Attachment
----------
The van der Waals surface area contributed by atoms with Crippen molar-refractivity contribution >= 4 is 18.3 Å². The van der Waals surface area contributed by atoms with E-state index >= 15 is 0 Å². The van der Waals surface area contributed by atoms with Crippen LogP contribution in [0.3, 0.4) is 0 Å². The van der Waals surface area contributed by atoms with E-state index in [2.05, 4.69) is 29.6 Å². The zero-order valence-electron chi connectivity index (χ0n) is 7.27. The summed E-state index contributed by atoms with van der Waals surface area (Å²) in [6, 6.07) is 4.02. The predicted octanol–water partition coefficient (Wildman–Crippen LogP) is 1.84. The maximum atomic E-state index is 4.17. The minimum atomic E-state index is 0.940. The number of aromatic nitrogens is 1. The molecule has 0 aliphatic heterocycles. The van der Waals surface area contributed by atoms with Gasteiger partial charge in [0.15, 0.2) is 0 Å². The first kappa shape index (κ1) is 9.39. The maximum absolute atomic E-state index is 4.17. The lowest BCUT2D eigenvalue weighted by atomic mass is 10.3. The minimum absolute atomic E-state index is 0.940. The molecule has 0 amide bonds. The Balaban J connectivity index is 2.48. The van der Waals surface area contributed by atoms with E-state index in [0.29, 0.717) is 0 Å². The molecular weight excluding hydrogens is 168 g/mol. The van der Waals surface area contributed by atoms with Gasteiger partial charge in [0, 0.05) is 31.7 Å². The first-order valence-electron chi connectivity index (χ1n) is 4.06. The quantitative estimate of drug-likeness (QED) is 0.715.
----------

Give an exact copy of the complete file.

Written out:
The van der Waals surface area contributed by atoms with Crippen molar-refractivity contribution >= 4 is 18.3 Å². The van der Waals surface area contributed by atoms with E-state index >= 15 is 0 Å². The van der Waals surface area contributed by atoms with Crippen LogP contribution in [0.3, 0.4) is 0 Å². The van der Waals surface area contributed by atoms with E-state index in [2.05, 4.69) is 29.6 Å². The zero-order valence-electron chi connectivity index (χ0n) is 7.27. The summed E-state index contributed by atoms with van der Waals surface area (Å²) in [6, 6.07) is 4.02. The predicted octanol–water partition coefficient (Wildman–Crippen LogP) is 1.84. The maximum atomic E-state index is 4.17. The minimum atomic E-state index is 0.940. The number of aromatic nitrogens is 1. The molecule has 0 aliphatic heterocycles. The van der Waals surface area contributed by atoms with Gasteiger partial charge in [0.15, 0.2) is 0 Å². The first kappa shape index (κ1) is 9.39. The maximum absolute atomic E-state index is 4.17. The lowest BCUT2D eigenvalue weighted by atomic mass is 10.3. The minimum absolute atomic E-state index is 0.940. The molecule has 0 amide bonds. The Balaban J connectivity index is 2.48. The van der Waals surface area contributed by atoms with E-state index in [0.29, 0.717) is 0 Å². The molecular weight excluding hydrogens is 168 g/mol. The van der Waals surface area contributed by atoms with Gasteiger partial charge in [0, 0.05) is 31.7 Å². The first-order valence-electron chi connectivity index (χ1n) is 4.06. The quantitative estimate of drug-likeness (QED) is 0.715.